You may have noticed your inbox overflowing recently with new terms and conditions from a multitude of brands that you subscribe to. This is because of the GDPR, which is not the Gross Domestic Product of Russia or Grant Dalton’s PR firm - it’s all about data protection and if you own a business that handles personal information, chances are you need to know what to do.
The General Data Protection Rules (GDPR) relates to collecting, processing and use of personal data, and it will impact any business handling personal data from people residing in the European Union.
- Introduce new legal rights so individuals can better protect their personal data;
- Extend the responsibilities for organisations that use or handle personal data and;
- Enhance the punishments for those that breach the regulation.
It will be enforced as of 25 May 2018.
But I’m in NZ. Will I need to comply?
- Sell goods or services to anyone who lives in the EU;
- Collect any personal data anyone who lives in the EU; or
- Monitor the behaviour anyone who lives in the EU. (This includes use of Google Analytics.)
Note that GDPR require controls that are not part of New Zealand (NZ) privacy act, meaning that complying with NZ privacy law doesn’t ensure that you are complying with GDPR.
What is personal data according to GDPR?
According to GDPR, personal data is all type of information related to a person, who can be identified directly or indirectly. It can include:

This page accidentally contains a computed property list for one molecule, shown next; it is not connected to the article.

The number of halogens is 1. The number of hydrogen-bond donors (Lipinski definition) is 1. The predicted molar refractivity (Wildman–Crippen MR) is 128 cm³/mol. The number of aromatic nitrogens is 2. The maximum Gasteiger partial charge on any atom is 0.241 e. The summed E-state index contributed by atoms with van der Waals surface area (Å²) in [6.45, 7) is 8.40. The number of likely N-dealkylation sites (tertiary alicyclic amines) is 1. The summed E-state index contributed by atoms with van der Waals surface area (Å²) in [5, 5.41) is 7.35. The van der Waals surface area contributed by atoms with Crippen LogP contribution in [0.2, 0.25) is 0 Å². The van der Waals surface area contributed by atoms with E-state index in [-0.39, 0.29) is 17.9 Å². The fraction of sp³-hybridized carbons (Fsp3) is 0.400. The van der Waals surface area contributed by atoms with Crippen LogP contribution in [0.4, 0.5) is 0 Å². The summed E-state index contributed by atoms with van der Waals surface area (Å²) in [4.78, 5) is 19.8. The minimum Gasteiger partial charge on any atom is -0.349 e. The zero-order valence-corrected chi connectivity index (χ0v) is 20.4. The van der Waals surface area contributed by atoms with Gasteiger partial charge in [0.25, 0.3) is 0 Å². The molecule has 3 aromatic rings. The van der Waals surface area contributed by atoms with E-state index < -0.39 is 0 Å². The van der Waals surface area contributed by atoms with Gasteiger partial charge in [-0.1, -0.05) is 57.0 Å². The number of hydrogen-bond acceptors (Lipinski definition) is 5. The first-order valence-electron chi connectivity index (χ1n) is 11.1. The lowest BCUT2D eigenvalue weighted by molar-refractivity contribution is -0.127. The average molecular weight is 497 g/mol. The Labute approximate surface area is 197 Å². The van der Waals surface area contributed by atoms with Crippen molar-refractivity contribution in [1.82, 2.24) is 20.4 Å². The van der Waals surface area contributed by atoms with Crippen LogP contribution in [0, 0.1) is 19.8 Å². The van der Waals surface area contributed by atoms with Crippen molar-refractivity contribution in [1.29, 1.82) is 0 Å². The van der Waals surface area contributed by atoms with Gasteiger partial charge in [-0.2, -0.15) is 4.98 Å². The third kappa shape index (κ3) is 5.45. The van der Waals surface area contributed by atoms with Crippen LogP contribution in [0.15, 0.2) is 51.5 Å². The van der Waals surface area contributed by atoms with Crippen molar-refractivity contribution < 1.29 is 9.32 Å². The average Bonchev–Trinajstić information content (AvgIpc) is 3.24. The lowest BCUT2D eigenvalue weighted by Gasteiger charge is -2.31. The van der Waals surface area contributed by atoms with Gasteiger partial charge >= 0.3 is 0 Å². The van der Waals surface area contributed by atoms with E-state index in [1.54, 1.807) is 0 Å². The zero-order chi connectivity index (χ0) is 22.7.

- Personal details such as the person’s name, address, email;
- Financial details such as how much the person earns, credit ratings;
- Medical details about a person’s mental or physical health;
- Details about a person’s ethnicity, political opinions, religious beliefs, or sexual activity;
- Images or voice recordings of a person;
- Employment details;
- IP address of a person that visits a website;
- Criminal records or alleged offence;
- Biometric data; or
- Location data.
* source New Zealand Law Society
How are you collecting personal data?
You may be collecting data from different sources, such as voluntarily, for free services (i.e. social networks and search engines) or collected automatically through cookies, web analytics and sensors.
After 25th May, consent must be “freely-given, specific and unambiguous, and needs to cover all intended processing activities”.
Note that pre-ticked boxes, inactivity or silence are not a form of valid consent.
Businesses will need to be clear about why personal data is being processed, and need to have legal grounds to do it.
According to GDPR legal grounds for processing personal data are:
- To perform a contract;
- The individual concerned has given consent;
- The data controller has a legitimate interest;
- Statutory obligation to collect and retain information (eg, employers);
- To perform the lawful function of a public authority; or
- For the protection of vital interests of that person.
* source New Zealand Law Society
Note that if the personal data collected is to perform an online sale or to answer an online query it cannot be used for marketing reasons, unless with specific and clear authorisation from the person.
- Seek legal advice if your business directly or/and indirectly may target European residents.
- Make sure that when you collect data you communicate clearly how you will store and use the data.